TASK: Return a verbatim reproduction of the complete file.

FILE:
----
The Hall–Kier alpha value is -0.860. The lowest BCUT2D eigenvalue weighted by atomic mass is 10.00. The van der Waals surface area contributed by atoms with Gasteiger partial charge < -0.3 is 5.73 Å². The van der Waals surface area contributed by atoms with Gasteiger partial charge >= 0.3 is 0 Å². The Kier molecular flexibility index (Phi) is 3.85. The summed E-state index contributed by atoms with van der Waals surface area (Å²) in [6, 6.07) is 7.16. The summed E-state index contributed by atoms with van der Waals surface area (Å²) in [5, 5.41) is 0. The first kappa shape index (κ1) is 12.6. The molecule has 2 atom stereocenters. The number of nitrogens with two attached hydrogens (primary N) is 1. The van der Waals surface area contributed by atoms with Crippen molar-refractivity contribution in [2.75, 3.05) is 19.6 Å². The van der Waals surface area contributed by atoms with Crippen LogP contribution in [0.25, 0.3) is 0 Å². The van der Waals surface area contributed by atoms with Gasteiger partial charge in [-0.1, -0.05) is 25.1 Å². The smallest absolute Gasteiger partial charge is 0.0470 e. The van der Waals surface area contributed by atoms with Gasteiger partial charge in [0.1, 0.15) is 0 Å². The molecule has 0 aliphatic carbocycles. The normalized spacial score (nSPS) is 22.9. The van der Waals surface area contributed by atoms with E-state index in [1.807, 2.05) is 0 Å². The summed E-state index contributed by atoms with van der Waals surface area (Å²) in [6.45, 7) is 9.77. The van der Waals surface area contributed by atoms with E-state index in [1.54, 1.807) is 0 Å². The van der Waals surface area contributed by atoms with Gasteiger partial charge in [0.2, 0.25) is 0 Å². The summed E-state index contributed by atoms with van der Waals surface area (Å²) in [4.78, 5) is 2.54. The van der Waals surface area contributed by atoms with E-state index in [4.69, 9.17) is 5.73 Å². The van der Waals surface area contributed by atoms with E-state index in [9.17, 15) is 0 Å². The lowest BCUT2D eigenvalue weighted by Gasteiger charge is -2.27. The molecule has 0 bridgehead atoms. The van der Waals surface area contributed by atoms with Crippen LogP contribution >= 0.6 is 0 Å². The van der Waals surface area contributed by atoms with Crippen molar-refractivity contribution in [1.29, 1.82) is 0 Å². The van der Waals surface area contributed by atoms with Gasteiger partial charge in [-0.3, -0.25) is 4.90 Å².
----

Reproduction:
The Hall–Kier alpha value is -0.860. The lowest BCUT2D eigenvalue weighted by atomic mass is 10.00. The van der Waals surface area contributed by atoms with Gasteiger partial charge < -0.3 is 5.73 Å². The van der Waals surface area contributed by atoms with Gasteiger partial charge >= 0.3 is 0 Å². The Kier molecular flexibility index (Phi) is 3.85. The summed E-state index contributed by atoms with van der Waals surface area (Å²) in [6, 6.07) is 7.16. The summed E-state index contributed by atoms with van der Waals surface area (Å²) in [5, 5.41) is 0. The first kappa shape index (κ1) is 12.6. The molecule has 2 atom stereocenters. The number of nitrogens with two attached hydrogens (primary N) is 1. The van der Waals surface area contributed by atoms with Crippen molar-refractivity contribution in [2.75, 3.05) is 19.6 Å². The van der Waals surface area contributed by atoms with Crippen LogP contribution in [0.25, 0.3) is 0 Å². The van der Waals surface area contributed by atoms with Gasteiger partial charge in [-0.1, -0.05) is 25.1 Å². The smallest absolute Gasteiger partial charge is 0.0470 e. The van der Waals surface area contributed by atoms with Gasteiger partial charge in [0.1, 0.15) is 0 Å². The molecule has 0 aliphatic carbocycles. The normalized spacial score (nSPS) is 22.9. The van der Waals surface area contributed by atoms with E-state index in [1.807, 2.05) is 0 Å². The summed E-state index contributed by atoms with van der Waals surface area (Å²) in [6.45, 7) is 9.77. The van der Waals surface area contributed by atoms with E-state index in [1.54, 1.807) is 0 Å². The van der Waals surface area contributed by atoms with Gasteiger partial charge in [0.2, 0.25) is 0 Å². The summed E-state index contributed by atoms with van der Waals surface area (Å²) in [4.78, 5) is 2.54. The van der Waals surface area contributed by atoms with E-state index in [4.69, 9.17) is 5.73 Å². The van der Waals surface area contributed by atoms with E-state index in [9.17, 15) is 0 Å². The lowest BCUT2D eigenvalue weighted by Gasteiger charge is -2.27. The molecule has 0 bridgehead atoms. The van der Waals surface area contributed by atoms with Crippen LogP contribution >= 0.6 is 0 Å². The van der Waals surface area contributed by atoms with Crippen molar-refractivity contribution in [1.29, 1.82) is 0 Å². The van der Waals surface area contributed by atoms with Gasteiger partial charge in [-0.3, -0.25) is 4.90 Å².